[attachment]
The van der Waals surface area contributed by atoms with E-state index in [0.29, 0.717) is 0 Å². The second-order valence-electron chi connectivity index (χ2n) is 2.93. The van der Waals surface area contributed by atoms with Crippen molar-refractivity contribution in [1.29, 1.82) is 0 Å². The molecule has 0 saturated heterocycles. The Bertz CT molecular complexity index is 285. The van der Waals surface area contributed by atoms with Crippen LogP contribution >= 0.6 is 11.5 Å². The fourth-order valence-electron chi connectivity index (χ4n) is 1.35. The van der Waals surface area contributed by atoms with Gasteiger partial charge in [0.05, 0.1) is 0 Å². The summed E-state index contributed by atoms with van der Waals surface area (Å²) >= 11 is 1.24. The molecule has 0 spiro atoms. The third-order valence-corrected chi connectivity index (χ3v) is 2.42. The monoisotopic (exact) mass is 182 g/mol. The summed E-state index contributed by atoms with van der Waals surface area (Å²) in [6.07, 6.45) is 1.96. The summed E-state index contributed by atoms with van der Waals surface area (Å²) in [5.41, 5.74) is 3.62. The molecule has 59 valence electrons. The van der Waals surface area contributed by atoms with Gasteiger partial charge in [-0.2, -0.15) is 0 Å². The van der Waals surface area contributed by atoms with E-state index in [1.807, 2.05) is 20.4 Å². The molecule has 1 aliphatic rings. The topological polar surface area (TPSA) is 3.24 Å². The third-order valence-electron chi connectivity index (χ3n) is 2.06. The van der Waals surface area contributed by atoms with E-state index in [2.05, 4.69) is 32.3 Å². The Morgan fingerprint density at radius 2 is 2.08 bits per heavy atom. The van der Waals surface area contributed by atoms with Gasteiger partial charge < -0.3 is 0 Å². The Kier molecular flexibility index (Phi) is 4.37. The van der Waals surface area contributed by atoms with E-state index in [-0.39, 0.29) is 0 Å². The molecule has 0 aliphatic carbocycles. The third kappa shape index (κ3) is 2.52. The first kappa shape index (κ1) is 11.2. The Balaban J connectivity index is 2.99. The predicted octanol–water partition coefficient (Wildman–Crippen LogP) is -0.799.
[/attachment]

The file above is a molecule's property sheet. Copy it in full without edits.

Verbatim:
The van der Waals surface area contributed by atoms with E-state index in [0.29, 0.717) is 0 Å². The second-order valence-electron chi connectivity index (χ2n) is 2.93. The van der Waals surface area contributed by atoms with Crippen molar-refractivity contribution in [1.29, 1.82) is 0 Å². The molecule has 0 saturated heterocycles. The Bertz CT molecular complexity index is 285. The van der Waals surface area contributed by atoms with Crippen LogP contribution >= 0.6 is 11.5 Å². The fourth-order valence-electron chi connectivity index (χ4n) is 1.35. The van der Waals surface area contributed by atoms with Gasteiger partial charge in [0.05, 0.1) is 0 Å². The summed E-state index contributed by atoms with van der Waals surface area (Å²) >= 11 is 1.24. The molecule has 0 spiro atoms. The third-order valence-corrected chi connectivity index (χ3v) is 2.42. The monoisotopic (exact) mass is 182 g/mol. The summed E-state index contributed by atoms with van der Waals surface area (Å²) in [6.07, 6.45) is 1.96. The summed E-state index contributed by atoms with van der Waals surface area (Å²) in [5.41, 5.74) is 3.62. The molecule has 59 valence electrons. The van der Waals surface area contributed by atoms with Gasteiger partial charge in [-0.2, -0.15) is 0 Å². The van der Waals surface area contributed by atoms with E-state index in [1.807, 2.05) is 20.4 Å². The molecule has 1 aliphatic rings. The topological polar surface area (TPSA) is 3.24 Å². The third-order valence-electron chi connectivity index (χ3n) is 2.06. The van der Waals surface area contributed by atoms with E-state index in [2.05, 4.69) is 32.3 Å². The Morgan fingerprint density at radius 2 is 2.08 bits per heavy atom. The van der Waals surface area contributed by atoms with Gasteiger partial charge < -0.3 is 0 Å². The Kier molecular flexibility index (Phi) is 4.37. The van der Waals surface area contributed by atoms with E-state index in [-0.39, 0.29) is 0 Å². The molecule has 0 aliphatic carbocycles. The third kappa shape index (κ3) is 2.52. The first kappa shape index (κ1) is 11.2. The Balaban J connectivity index is 2.99. The predicted octanol–water partition coefficient (Wildman–Crippen LogP) is -0.799.